As the full tragedy of the Haiti earthquake and its aftermath emerges, there will be many very painful lessons to be learned. Why were so many key public buildings so vulnerable? Why weren’t there sufficient stockpiles of food, bottled water, sterile bandages, antibiotics, painkillers? Nor enough fuel for generators, transport and heavy lifting equipment? Why so little public education about what to do? Why was there such an apparent lack of contingency planning?
One underlying problem is that Haiti is such a poor country with a relatively fragile infrastructure at the best of times. The government can’t afford all the stockpiling, set-aside and duplication needed for really robust resilience. Another problem is the chronic underinvestment in its health service – hospitals, health centres and preventive programmes.
The massive inpouring of aid and expertise will help to get Haiti back on its feet in the coming days, weeks and months – although the shadow of suffering will remain for generations. Hope for the people must come in the knowledge that, as the rawness of this tragedy slowly fades, there could arise from the rubble a new stronger Haiti. An opportunity to rebuild the nation’s communities, public services, government and economy.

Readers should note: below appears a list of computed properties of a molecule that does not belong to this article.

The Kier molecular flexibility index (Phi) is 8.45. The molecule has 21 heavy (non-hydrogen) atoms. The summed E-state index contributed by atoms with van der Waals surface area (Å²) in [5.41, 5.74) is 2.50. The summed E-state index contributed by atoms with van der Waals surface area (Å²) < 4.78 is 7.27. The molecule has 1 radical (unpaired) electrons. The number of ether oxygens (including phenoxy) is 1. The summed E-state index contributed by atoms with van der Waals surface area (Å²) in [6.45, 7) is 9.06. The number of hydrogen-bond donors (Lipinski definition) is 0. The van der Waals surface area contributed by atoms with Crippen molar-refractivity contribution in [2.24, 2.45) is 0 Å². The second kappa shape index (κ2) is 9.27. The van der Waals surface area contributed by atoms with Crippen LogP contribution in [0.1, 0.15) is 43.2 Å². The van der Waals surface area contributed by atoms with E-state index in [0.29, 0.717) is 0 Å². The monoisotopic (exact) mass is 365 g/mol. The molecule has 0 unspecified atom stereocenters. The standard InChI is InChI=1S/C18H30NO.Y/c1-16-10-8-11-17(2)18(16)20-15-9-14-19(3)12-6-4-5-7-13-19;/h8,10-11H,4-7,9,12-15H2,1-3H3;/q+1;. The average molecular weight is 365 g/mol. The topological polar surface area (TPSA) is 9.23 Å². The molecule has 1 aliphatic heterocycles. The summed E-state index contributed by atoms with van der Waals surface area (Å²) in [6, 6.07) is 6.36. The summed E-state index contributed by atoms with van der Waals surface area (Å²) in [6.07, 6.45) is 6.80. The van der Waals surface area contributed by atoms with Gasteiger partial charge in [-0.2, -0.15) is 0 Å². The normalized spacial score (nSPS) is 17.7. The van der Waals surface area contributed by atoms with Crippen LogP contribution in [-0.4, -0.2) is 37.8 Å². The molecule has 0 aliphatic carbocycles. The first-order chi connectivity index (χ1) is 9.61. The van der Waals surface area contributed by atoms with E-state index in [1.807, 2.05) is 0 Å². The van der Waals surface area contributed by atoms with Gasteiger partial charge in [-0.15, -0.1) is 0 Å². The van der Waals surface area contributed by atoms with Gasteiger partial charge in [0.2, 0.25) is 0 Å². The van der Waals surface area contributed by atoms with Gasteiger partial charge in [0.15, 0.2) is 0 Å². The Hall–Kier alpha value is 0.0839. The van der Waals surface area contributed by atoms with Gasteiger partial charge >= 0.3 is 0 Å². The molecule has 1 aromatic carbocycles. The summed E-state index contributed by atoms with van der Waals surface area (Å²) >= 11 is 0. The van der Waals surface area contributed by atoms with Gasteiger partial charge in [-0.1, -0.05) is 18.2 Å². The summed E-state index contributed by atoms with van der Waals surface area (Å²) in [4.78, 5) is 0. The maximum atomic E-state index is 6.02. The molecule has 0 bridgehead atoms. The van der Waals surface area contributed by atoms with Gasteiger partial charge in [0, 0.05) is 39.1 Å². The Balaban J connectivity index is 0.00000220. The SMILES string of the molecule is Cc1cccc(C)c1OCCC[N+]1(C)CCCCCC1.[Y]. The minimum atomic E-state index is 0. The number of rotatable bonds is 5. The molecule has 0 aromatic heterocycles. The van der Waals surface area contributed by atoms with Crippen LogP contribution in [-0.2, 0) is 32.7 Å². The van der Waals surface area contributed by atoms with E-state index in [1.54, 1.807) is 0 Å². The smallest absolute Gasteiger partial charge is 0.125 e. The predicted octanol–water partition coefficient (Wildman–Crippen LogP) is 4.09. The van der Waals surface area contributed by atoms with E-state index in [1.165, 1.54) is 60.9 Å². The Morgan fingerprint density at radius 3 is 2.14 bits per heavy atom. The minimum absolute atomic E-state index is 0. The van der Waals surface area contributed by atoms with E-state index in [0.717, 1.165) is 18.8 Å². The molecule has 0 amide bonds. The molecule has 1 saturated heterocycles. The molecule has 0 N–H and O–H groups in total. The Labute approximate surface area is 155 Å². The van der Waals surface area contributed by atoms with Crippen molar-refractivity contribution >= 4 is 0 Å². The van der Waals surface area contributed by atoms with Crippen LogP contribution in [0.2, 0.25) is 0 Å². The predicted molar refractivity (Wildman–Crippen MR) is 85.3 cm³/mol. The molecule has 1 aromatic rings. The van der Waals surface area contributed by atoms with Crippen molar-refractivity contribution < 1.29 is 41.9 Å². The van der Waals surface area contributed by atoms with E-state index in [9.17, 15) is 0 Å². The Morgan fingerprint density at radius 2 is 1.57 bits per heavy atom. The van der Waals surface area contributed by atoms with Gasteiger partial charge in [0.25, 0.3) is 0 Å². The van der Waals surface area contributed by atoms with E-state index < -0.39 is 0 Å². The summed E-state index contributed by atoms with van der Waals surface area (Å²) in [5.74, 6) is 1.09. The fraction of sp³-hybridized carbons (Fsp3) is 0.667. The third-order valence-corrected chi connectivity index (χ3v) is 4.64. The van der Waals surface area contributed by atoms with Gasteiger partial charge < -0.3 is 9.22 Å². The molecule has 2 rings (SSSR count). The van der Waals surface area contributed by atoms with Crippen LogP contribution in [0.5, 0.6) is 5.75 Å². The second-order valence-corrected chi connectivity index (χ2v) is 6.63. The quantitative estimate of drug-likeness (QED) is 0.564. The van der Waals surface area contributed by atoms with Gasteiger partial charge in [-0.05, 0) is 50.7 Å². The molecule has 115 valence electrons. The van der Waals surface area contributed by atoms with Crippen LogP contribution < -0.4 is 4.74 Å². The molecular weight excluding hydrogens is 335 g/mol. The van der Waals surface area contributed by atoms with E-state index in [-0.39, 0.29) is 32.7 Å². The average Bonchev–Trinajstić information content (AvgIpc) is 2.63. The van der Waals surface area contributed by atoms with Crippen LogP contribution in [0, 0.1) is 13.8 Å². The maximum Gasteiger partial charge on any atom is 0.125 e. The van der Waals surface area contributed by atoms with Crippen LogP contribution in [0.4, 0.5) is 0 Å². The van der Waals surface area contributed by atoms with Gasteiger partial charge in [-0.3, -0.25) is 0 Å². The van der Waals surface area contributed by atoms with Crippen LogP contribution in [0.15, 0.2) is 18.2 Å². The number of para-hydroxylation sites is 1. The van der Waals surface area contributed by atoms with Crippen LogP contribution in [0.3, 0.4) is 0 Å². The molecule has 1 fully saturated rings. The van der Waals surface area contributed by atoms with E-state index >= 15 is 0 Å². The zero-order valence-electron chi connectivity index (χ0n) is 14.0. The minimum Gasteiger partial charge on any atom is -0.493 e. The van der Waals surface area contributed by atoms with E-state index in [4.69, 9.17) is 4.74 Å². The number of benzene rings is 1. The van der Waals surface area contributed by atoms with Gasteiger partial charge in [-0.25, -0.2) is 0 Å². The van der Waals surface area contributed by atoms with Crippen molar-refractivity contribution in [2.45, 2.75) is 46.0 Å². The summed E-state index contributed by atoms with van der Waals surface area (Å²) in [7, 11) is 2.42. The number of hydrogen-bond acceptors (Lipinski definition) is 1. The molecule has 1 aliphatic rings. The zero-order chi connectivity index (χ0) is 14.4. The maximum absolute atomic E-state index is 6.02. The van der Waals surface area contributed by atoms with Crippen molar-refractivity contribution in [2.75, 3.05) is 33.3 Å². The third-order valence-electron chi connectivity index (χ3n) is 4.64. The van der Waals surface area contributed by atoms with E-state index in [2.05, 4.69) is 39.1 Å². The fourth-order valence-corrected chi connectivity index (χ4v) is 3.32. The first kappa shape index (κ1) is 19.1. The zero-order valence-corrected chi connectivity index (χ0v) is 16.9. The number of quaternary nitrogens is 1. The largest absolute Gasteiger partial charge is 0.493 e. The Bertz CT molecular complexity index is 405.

An essential part of this renaissance must be Haiti’s health system. The global health community will do what it can to help in this new beginning. We at the UK Faculty of Public Health, directly and through our members, will willingly work with the people of Haiti, its public health leaders, its government and international agencies, to help develop a more robust and resilient public health system and more effective public health programmes in the years ahead.
To help us turn this intention into action please contact our Head of International Development: email@example.com